Greenpeace says the Indonesian government has yet to take serious steps to stop the devastating forest and peatland fires in Papua. Fires from land clearance on drained peatlands have caused rampant fires across the republic including Papua, catapulting Indonesia to being one of the world’s largest emitter’s of greenhouse gasses. Greenpeace’s Indonesia forest campaigner Yuyun Indradi spoke to Johnny Blades about the fires which have belched carbon haze across many parts of Southeast Asia and the Pacific.

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Census putting a value on forestry

Otago Daily Times
December 15, 2015
Category: Forestry
Region: International

A forestry industry census next year aims to capture the contributions forestry and wood processing make to society, ensuring the sector’s value is better understood by both policymakers and the public. While accurate figures could easily be put on exports, forestry was “much more than that”, Forest Growers Levy Trust chairman Geoff Thompson said. “We don’t know how many people are employed in the sector, how many people own forests, the area of forests planted for erosion protection, the area of native wildlife habitat and so on,” Mr Thompson said. Funds raised by forest growers for research and other industry activities were expected to total more than $7.6million this year, about $1million more than budgeted, enabling the trust to expand the work it did for growers, including the census.

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Carbon, Climate & Bioenergy

Forest industry welcomes Paris agreement on climate change

Forest Products Association of Canada
December 14, 2015
Category: Carbon, Climate & Bioenergy
Region: Canada

The Forest Products Association of Canada (FPAC) is pleased with the landmark global climate deal reached in Paris including its recognition of the fundamental role played by the world’s forests. Nearly 200 countries, including Canada, have agreed to hold the increase in global temperature to 2°C above pre-industrial levels to reduce the risks and impacts of climate change. The agreement calls on countries to reduce emissions from deforestation and forest degradation, while recognizing the role of conservation and the sustainable management of forests. Canada has more than 9% of the world’s forests which absorb tremendous amounts of carbon dioxide to the benefit of our entire planet.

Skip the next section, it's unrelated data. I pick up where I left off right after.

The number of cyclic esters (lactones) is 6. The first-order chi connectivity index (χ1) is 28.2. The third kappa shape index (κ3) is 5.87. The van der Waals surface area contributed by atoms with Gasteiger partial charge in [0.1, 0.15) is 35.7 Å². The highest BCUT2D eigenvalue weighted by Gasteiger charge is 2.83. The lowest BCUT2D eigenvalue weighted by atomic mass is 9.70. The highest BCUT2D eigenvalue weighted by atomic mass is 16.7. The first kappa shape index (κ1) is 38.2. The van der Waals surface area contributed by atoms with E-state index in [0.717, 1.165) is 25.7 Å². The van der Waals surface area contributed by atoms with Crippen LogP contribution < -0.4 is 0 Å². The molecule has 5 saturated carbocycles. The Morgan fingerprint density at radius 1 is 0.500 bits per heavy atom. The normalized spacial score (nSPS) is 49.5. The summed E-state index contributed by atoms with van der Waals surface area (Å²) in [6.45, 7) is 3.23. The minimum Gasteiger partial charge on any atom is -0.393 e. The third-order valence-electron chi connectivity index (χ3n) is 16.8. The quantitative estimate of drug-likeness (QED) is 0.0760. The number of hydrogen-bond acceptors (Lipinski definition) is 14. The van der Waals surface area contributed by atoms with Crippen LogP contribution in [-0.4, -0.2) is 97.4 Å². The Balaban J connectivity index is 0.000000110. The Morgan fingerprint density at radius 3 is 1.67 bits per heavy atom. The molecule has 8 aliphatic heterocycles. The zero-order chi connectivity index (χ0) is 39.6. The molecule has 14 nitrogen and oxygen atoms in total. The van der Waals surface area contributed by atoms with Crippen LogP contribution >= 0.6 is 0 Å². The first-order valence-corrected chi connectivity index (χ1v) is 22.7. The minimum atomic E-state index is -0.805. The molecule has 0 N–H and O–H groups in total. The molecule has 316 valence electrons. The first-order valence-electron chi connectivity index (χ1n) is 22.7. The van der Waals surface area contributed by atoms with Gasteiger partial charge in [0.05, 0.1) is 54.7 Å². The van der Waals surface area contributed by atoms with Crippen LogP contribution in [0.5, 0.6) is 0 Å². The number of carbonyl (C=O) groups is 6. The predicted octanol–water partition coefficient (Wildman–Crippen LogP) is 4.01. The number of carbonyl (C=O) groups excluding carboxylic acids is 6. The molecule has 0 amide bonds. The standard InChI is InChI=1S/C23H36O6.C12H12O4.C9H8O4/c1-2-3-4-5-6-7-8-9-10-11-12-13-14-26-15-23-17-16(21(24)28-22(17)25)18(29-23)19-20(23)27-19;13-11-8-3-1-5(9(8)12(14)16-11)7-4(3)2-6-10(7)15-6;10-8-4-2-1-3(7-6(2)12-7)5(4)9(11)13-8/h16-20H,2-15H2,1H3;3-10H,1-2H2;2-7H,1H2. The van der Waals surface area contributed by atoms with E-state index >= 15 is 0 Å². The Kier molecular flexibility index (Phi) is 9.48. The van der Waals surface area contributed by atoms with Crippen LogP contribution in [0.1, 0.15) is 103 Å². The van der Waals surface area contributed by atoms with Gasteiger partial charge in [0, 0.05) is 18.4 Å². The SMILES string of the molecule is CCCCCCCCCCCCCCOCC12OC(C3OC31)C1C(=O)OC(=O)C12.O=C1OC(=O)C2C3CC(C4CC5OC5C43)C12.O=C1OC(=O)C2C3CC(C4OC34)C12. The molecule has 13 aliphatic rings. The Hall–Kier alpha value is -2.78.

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Canada won’t feel immediate impact from Paris climate agreement: experts

Canadian Press in Vancouver Sun
December 14, 2015
Category: Carbon, Climate & Bioenergy
Region: Canada

Canadians may not notice immediate effects from an international agreement on climate change. But experts say the deal agreed to by 200 world leaders pushes the country further down a path that will profoundly change how people heat their homes, earn their livings and get from one place to another. “I think we’re talking about transforming the Canadian economy,” Erin Flanagan of the clean-energy think tank Pembina Institute said Monday. “It requires changes to our mobility, our consumption, our fundamental economics around oil and gas.”

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It’s time for debate over LePage’s timber-for-heat plan to end once and for all

Bangor Daily News
December 14, 2015
Category: Carbon, Climate & Bioenergy
Region: US East, United States

Gov. Paul LePage has insisted for more than a year that contractors cut more timber from state-owned forests and that the state use the additional revenue to fund heating upgrades for low-income, rural households. Fortunately, reason has repeatedly prevailed in the face of a proposal that has lacked a sound scientific foundation and basis in the law. Lawmakers from both parties have turned back LePage’s plans more than once. Now, a commission specially appointed to evaluate the governor’s proposal and determine how the state should spend the revenue it collects from logging on 400,000 acres of public land has concluded LePage’s plan doesn’t pass legal muster.

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NZ traders see carbon at $10 a tonne by Christmas, foresters hopeful

he National Business Review
December 15, 2015
Category: Carbon, Climate & Bioenergy
Region: International

…The rising carbon price potentially spells good news for New Zealand plantation forest owners, who have largely stopped planting trees for carbon farming since the carbon price plunge. Carbon of around $12 to $15 per tonne is seen as essential to make carbon farming break even. However, NZ Forest Owners’ Association executive director David Rhodes said there was a long way to go to get global rules in place that secure the future for forestry plantations as a source of carbon mitigation and abatement. The Paris deal “adequately recognises forestry and forestry benefits” in combatting climate change, Rhodes told BusinessDesk from Paris, where he has been attending the climate change talks. “What we haven’t got is all the rules that will achieve a new agreement.”